Thursday, October 31
Mass at 5:30 pm
Friday, November 1
Masses at 6:45 and 8:15 am; and 12:10 and 7:00 pm (Bilingual)
The Solemnity of All Saints, is a Christian festival celebrated in honor of all the saints, known and unknown. It is celebrated on November 1 by the Roman Catholic Church. All Saints' Day stems from a belief that there is a powerful spiritual bond between those in heaven, and the living: the Communion of Saints. In Catholic theology, the day commemorates all those who have attained the beatific vision in Heaven.
In the early days the Christians were accustomed to solemnize the anniversary of a martyr's death for Christ at the place of martyrdom. In the 4th century, neighboring dioceses began to interchange feasts, to transfer relics, to divide them, and to join in a common feast; as is shown by the invitation of St. Basil of Caesarea (397) to the bishops of the province of Pontus. In the persecution of Diocletian the number of martyrs became so great that a separate day could not be assigned to each. But the Church, feeling that every martyr should be venerated, appointed a common day for all. The first trace of this we find in Antioch on the Sunday after Pentecost. We also find mention of a common day in a sermon of St. Ephrem the Syrian (373), and in the 74th homily of St. John Chrysostom (407). According to Ephrem, this feast was observed at Edessa on May 13, and John Chrysostom says it was on the Sunday after Pentecost in Constantinople. As early as 411 there is in the Chaldean Calendar a "Commemoratio Confessorum" for the Friday after Easter.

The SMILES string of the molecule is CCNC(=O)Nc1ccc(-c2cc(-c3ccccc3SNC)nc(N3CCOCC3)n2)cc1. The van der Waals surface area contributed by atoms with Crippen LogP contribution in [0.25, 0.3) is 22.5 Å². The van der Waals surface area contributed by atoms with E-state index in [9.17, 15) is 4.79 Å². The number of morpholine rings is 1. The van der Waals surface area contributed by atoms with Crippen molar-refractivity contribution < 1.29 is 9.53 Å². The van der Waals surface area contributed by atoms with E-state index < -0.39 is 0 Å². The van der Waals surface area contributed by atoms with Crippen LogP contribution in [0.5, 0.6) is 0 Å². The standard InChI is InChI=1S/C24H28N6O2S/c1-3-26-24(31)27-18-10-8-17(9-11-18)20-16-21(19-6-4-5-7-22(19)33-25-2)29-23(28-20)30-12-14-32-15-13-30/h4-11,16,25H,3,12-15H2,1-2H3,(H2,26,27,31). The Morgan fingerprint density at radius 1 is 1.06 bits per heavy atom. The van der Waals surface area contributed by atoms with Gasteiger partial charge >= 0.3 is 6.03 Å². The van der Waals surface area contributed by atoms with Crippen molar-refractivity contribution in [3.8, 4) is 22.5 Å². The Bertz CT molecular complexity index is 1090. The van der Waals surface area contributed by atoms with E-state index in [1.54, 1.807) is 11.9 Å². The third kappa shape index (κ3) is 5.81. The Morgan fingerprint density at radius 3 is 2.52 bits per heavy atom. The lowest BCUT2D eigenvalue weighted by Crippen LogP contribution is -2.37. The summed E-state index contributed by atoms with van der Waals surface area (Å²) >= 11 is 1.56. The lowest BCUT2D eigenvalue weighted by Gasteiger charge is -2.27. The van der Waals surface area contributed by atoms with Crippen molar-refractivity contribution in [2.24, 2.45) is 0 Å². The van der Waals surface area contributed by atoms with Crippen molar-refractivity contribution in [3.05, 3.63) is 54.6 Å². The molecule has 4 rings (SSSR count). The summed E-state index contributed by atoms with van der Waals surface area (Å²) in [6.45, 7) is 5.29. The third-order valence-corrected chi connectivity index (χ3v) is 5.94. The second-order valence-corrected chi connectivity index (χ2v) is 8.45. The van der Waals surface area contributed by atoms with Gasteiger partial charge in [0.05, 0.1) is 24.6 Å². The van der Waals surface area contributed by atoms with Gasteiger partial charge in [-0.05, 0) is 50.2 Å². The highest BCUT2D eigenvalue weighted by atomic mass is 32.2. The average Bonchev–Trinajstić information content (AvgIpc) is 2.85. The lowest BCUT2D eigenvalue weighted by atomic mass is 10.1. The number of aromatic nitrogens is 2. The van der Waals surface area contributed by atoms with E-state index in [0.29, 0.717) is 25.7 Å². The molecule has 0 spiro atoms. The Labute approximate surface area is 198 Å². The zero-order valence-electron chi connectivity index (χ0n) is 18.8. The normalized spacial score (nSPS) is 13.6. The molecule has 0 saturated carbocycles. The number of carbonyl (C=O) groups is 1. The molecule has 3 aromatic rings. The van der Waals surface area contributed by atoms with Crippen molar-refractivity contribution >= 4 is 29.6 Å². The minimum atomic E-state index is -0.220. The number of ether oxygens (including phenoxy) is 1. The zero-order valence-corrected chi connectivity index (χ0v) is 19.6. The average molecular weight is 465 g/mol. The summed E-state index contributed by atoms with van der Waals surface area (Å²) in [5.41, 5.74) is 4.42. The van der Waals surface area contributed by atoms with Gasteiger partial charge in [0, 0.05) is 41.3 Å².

On 13 May 609 or 610, Pope Boniface IV consecrated the Pantheon at Rome to the Blessed Virgin and all the martyrs, ordering an anniversary; the feast of the dedication Sanctae Mariae ad Martyres has been celebrated at Rome ever since. There is evidence that from the 5th to the 7th centuries there existed in certain places and at sporadic intervals a feast date on May 13 to celebrate the holy martyrs.
A November festival of all the saints was already widely celebrated on November 1 in the days of Charlemagne. It was made a day of obligation throughout the Frankish empire in 835, by a decree of Louis the Pious, issued "at the instance of Pope Gregory IV and with the assent of all the bishops",which confirmed its celebration on November 1.